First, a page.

10th November 2015
The Department of Energy and Climate Change has proposed changes to the Contracts For Difference Supplier Obligation.
The Department of Energy and Climate Change (DECC) has consulted on amendments to the Contracts For Difference (CFD) scheme. DECC stated that the purpose of the consultation was to set-out and seek views on proposals for a number of technical changes to the CFD Supplier Obligation (SO). The proposed changes are designed to improve efficiency and transparency.
By way of recap, the CFD scheme was introduced in 2014 as a new mechanism for incentivising renewable and low carbon electricity generation. The CFD scheme replaced the existing Renewables Obligation (RO) and represents a better deal for consumers according to DECC. A CFD is an agreement signed between an electricity generator (the Generator) and the Low Carbon Contracts Company (LCCC). The CFD provides a mechanism for payments to be made to Generators in return for generating electricity from low carbon sources. The LCCC collects payments from electricity suppliers (Suppliers) and uses the money to make the payments to the Generators through the SO mechanism.
The SO requires that Suppliers make a series of pre-payments comprised of an interim rate payment, paid daily at an Interim Levy Rate (ILR) governed by LCCC, and reserve payments paid quarterly which ensure that LCCC has a Total Reserve Amount (TRA) that is sufficient to pay Generators in 19 out of 20 given scenarios.
At the end of the quarter, LCCC reconciles each Supplier’s pre-payments and their proportionate share of CFD costs (i.e. money owed to Generators for generation in that quarter) in order to determine whether any over- or under-payments have been made. Where the former is the case, LCCC makes a reconciliation payment six months after the original payment was made by the Supplier.
The Contracts for Difference (Electricity Supplier Obligations) Regulations 2014 (ESO Regulations) came into force 1 August 2014. The technical changes that DECC have identified, following feedback received since implementation, reduce the risk to Suppliers by lowering the costs of CFDs. This saving should (at least in theory) be passed on to consumers in the form of lower bills. The changes are summarised below and the draft ESO Regulations as amended can be found here.
It has been proposed that the way in which the ILR is calculated will be modified in order to align it with Suppliers’ expected liabilities for a quarter. Similarly, the LCCC will be given the power to reduce (but not increase) the ILR without notice and within-period reconciliation of interim rate payments will be removed.
The payment period for making reconciliation payments will be reduced to five or ten working days following the issue of the relevant notice. This will prevent LCCC holding more reserves than necessary for a significant period of time. Additionally, the TRA calculation period will be adjusted to reduce the risk of a shortfall caused by the TRA being underestimated. Conversely, the LCCC will be given the power to reduce the TRA where it has been overestimated, reducing the risk of Suppliers making unnecessary payments. Furthermore, the LCCC will be given more time to issue invoices to Suppliers for reserve amounts owed.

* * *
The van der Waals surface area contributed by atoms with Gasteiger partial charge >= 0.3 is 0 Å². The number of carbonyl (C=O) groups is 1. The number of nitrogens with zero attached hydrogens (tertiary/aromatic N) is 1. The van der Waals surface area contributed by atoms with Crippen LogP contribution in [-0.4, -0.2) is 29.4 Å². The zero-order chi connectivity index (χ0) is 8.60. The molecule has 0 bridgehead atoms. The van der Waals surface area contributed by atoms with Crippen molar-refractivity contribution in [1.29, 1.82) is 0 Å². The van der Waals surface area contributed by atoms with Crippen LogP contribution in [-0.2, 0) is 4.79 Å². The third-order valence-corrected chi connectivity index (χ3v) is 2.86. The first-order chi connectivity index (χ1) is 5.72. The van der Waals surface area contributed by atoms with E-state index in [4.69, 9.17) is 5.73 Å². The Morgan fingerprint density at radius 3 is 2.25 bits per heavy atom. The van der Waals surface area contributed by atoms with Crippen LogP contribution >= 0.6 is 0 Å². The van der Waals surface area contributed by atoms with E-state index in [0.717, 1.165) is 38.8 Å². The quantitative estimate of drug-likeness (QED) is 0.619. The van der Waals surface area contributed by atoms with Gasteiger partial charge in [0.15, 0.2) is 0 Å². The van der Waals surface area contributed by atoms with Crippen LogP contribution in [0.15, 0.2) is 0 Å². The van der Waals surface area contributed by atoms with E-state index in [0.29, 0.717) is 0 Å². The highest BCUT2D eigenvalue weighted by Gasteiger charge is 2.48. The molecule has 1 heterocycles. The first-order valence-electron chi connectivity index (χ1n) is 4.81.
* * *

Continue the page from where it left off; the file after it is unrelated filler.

It is proposed that LCCC will be required to provide cost projections to Suppliers and large consumers, both of which seek to understand future policy costs. This will enable Suppliers to have greater visibility over estimated future CFD liabilities, thereby removing the need to price excessive risks into tariffs charged to consumers. The cost projections will cover the three quarters beyond the one during which the LCCC set the ILR and TRA.
Similarly, the LCCC will be required to publish Generators’ expected CFD start dates i.e. the date on which CFD generation payments start being paid to a Generator. The LCCC publish key information for all investment contracts and CFDs to which LCCC is a party, including the strike price, target commissioning date and the generation technology, within the CFD Register (the ‘Register’). One of the most important purposes of the Register, from a Supplier’s perspective, is to allow for transparency of key project parameters that will materially affect the SO. However, one key piece of information that is not included at present is a Generator’s expected CFD start date- the Register only includes the start of the Target Commissioning Window (‘TCW’). The TCW is one year in length, meaning that there is a wide window of uncertainty for Suppliers as to when payments to Generators will actually commence. Once again, this incentivises risk being priced into tariffs and increases costs for consumers. Including this information in the Register will allow Suppliers to make their own forecasts of CFD costs and adjust their tariffs accordingly.
At present, the LCCC is able to set-off a payment it is due to make to a supplier against (determined) payments that the supplier is due to make (to it) in the future. There are no caveats on the circumstances in which LCCC can retain payments or on how far into the future the determined payments may be due. This effectively means that Suppliers are exposed to the risk that payments are withheld unjustifiably. It has therefore been proposed that LCCC may only withhold a payment due to a Supplier where it considers that there is a high likelihood that the Supplier will fail to make payments that are due. Furthermore, LCCC may only set-off the payment against payments due within five working days of the date the withheld payment is due to be made to the Supplier.
The limitation that set-off can only be used when the amount LCCC is due to pay the Supplier is less than or equal to the sum of payments the Supplier is due to make to LCCC is to be removed. It is proposed that LCCC is able to withhold up to the total amount of payments due to be paid within 5 working days.